Fact No. 31.
Zabel Yesayan was the only woman on the list of those to be arrested on the night of April 24th, 1915.
Progressive thinking and activities in the Ottoman Empire were often led by minorities – those who, at the end of the day, would have the greatest expectation of benefit from progress in government and society. Zabel Yesayan embodied the hope and the tireless effort that signified the dedicated Armenian, the dedicated woman, and, indeed, the dedicated inhabitant of the Ottoman Empire.
She was born Zabel Hovhannisian on the Asian side of Constantinople in 1878. Pioneering for her times, she not only received an education, but received it abroad, at the Sorbonne in Paris, where she met and married Dikran Yesayan. The family was destined to live apart for a long time, as father and daughter, Sophie, remained in France while Zabel Yesayan took along her son Hrant when she returned to Constantinople following the Young Turk Revolution in 1908.
Yesayan made a name for herself as an author. She was commissioned by the Armenian Patriarchate to report on the Adana Massacres of 1909, which was published as Among the Ruins in 1911, including exhortations in that work towards all of her Ottoman compatriots. Her later writings were rather revolutionary, given their nature and the condition of the author – a female, in exile.
Zabel Yesayan managed to avoid getting arrested in 1915 and escaped to Bulgaria during the Armenian Genocide. She later returned and led relief efforts for refugees and orphans in Cilicia, in Tbilisi, and in Baku. It was only in 1919 that the family itself was reunited in Paris. Following more trips along similar lines, Yesayan returned to France after her husband’s death in 1921. Her works around this time included the very first testimonial about the Armenian Genocide – The Death Throes of a People, published as early as 1917 in Baku – as well as novels such as My Soul in Exile (1922).
She paid a visit to the newly-established Soviet Armenia in 1926, and was so enthused by the regime and the prospects of the resurrection of the nation, that she decided to settle there. Zabel Yesayan’s most well-known work, The Gardens of Silihdar, was written in Yerevan after she moved there with her children in 1933.
Life as an author and professor of French literature came to an abrupt end with Stalin’s Great Purge of 1936-37. Yesayan ended up in exile once more, this time to Siberia. It is believed that she died in 1943, although the circumstances of her death remain unclear. Her descendants still live in Armenia.
Zabel Yesayan did not hold a high position of esteem during her days in many Armenian circles, in part because of her progressive stance, and also because of her support for Soviet Armenia, which was opposed by many in the Diaspora. Her writings were pushed aside in Soviet Armenia itself over time. It is only in recent years that Yesayan has regained recognition as an Armenian literary figure of the 20th century. A documentary film about her was produced in 2009, while two new translations into English of her works were published in 2014.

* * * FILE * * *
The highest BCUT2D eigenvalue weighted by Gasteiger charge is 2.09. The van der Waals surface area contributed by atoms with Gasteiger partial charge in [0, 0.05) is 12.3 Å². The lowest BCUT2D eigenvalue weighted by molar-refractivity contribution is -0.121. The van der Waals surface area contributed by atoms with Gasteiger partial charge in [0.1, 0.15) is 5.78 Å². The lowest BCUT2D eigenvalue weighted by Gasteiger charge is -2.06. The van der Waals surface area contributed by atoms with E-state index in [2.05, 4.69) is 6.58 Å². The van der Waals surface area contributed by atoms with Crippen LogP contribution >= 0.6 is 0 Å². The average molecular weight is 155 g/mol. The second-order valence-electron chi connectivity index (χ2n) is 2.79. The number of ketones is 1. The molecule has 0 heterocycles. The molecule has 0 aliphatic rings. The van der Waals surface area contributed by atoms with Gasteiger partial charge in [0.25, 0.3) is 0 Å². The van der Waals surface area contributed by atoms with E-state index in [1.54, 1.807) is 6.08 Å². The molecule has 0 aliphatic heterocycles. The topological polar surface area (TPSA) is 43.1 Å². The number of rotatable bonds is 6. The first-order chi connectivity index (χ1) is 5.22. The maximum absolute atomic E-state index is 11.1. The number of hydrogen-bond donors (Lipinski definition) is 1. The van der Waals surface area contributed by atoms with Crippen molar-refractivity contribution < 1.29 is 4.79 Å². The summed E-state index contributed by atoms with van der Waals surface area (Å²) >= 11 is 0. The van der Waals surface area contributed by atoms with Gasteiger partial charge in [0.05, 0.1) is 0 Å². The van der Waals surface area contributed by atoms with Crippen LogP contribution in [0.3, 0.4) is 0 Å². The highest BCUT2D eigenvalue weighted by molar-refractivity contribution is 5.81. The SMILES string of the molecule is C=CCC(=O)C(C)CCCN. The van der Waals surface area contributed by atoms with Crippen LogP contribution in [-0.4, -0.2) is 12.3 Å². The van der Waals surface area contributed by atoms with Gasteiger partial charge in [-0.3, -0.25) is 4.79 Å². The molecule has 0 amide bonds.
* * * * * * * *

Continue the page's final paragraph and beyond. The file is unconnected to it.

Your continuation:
Professor Marc Nichanian says that Among the Ruins “is the only work in the Armenian language in which an eyewitness account is turned into a literary form”. The following excerpt of what Zabel Yesayan witnessed was translated by Jennifer Manoukian:
When we first set foot in Mersine, my impression of it was very clear. It was as though we were crossing the threshold into the realm of death. People received us with unspoken sadness. They shook our hands and passed in front of us. Who knows what was so foreign about us that made them not want to talk to us? Taking refuge in their sorrow, they stood together in a group and watched us, their eyes brimming with tears.
Our hotel was filled with all kinds of displaced people. Here we also found the Catholicos and were immediately introduced to him. All day, it was as if I was seeing everything through a nightmare: There were women dressed in black – the family members of the first victims – and cries and laments of the wounded, the orphans, and the widows whose grief was reignited upon seeing us.
The following day we would go to Adana and be amid the ruins. I thought senselessly about it, and spent another sleepless night with my heart racing, tending to my sorrow.
The night was cool. Moisture rose from the sprawling sea and soared over the sleeping city. The roar of the waves soothed me, as caravans of slow-moving camels passed endlessly through the street, their undulating movements marked by the sound of ringing bells.
References and Other Resources
1. Finding Zabel Yesayan. Lara Aharonian, Talin Suciyan, 2009. 42 min.
2. İstanbul Kadın Müzesi. “Zabel Yesayan: First Ottoman-Armenian socialist-feminist pacifist female writer”
3. “Zabel Yesayan: Manuscripts, texts and photos of her life and work”
4. Nyree Abrahamian. “This International Women’s Day, let’s celebrate Zabel Yesayan”, The Armenian Reporter, March 5, 2009
5. Aram Arkun. “‘Finding Zabel Yesayan’ In NYC”, The Armenian Mirror-Spectator, May 14, 2011
6. Christopher Atamian. “Finding Zabel Yesayan, Finding Ourselves”, Ararat, October 28, 2011
7. “Սկյուտարում՝ Զապել Եսայանի հետքերով”, Civilnet, May 24, 2014 (in Armenian)
8. Jennifer Manoukian. “Zabel Yessayan: Portrait of the Writer as a Young Woman”, The Armenite, April 14, 2014
9. Wikipedia: “Zabel Yesayan”
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Zabel Yesayan (1878-1943)
Attribution and Source
[Public domain], via Wikimedia Commons
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